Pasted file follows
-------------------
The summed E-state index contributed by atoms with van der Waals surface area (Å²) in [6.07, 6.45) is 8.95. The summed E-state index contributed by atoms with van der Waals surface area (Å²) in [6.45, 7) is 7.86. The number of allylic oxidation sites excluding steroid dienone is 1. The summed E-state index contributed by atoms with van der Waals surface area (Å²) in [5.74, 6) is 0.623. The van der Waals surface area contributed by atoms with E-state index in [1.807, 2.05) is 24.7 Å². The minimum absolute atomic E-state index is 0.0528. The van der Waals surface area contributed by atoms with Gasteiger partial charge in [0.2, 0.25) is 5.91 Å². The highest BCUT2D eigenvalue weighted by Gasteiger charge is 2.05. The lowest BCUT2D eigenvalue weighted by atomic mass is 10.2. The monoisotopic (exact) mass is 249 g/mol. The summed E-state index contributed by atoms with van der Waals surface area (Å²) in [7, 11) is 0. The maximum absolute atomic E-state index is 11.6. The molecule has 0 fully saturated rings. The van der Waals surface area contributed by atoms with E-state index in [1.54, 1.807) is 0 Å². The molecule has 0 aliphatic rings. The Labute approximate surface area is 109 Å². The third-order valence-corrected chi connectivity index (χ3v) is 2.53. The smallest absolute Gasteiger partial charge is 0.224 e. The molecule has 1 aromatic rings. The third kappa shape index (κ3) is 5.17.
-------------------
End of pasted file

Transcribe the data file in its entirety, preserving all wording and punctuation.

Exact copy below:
The summed E-state index contributed by atoms with van der Waals surface area (Å²) in [6.07, 6.45) is 8.95. The summed E-state index contributed by atoms with van der Waals surface area (Å²) in [6.45, 7) is 7.86. The number of allylic oxidation sites excluding steroid dienone is 1. The summed E-state index contributed by atoms with van der Waals surface area (Å²) in [5.74, 6) is 0.623. The van der Waals surface area contributed by atoms with E-state index in [1.807, 2.05) is 24.7 Å². The minimum absolute atomic E-state index is 0.0528. The van der Waals surface area contributed by atoms with Gasteiger partial charge in [0.2, 0.25) is 5.91 Å². The highest BCUT2D eigenvalue weighted by Gasteiger charge is 2.05. The lowest BCUT2D eigenvalue weighted by atomic mass is 10.2. The monoisotopic (exact) mass is 249 g/mol. The summed E-state index contributed by atoms with van der Waals surface area (Å²) in [7, 11) is 0. The maximum absolute atomic E-state index is 11.6. The molecule has 0 fully saturated rings. The van der Waals surface area contributed by atoms with E-state index in [1.54, 1.807) is 0 Å². The molecule has 0 aliphatic rings. The Labute approximate surface area is 109 Å². The third-order valence-corrected chi connectivity index (χ3v) is 2.53. The smallest absolute Gasteiger partial charge is 0.224 e. The molecule has 1 aromatic rings. The third kappa shape index (κ3) is 5.17.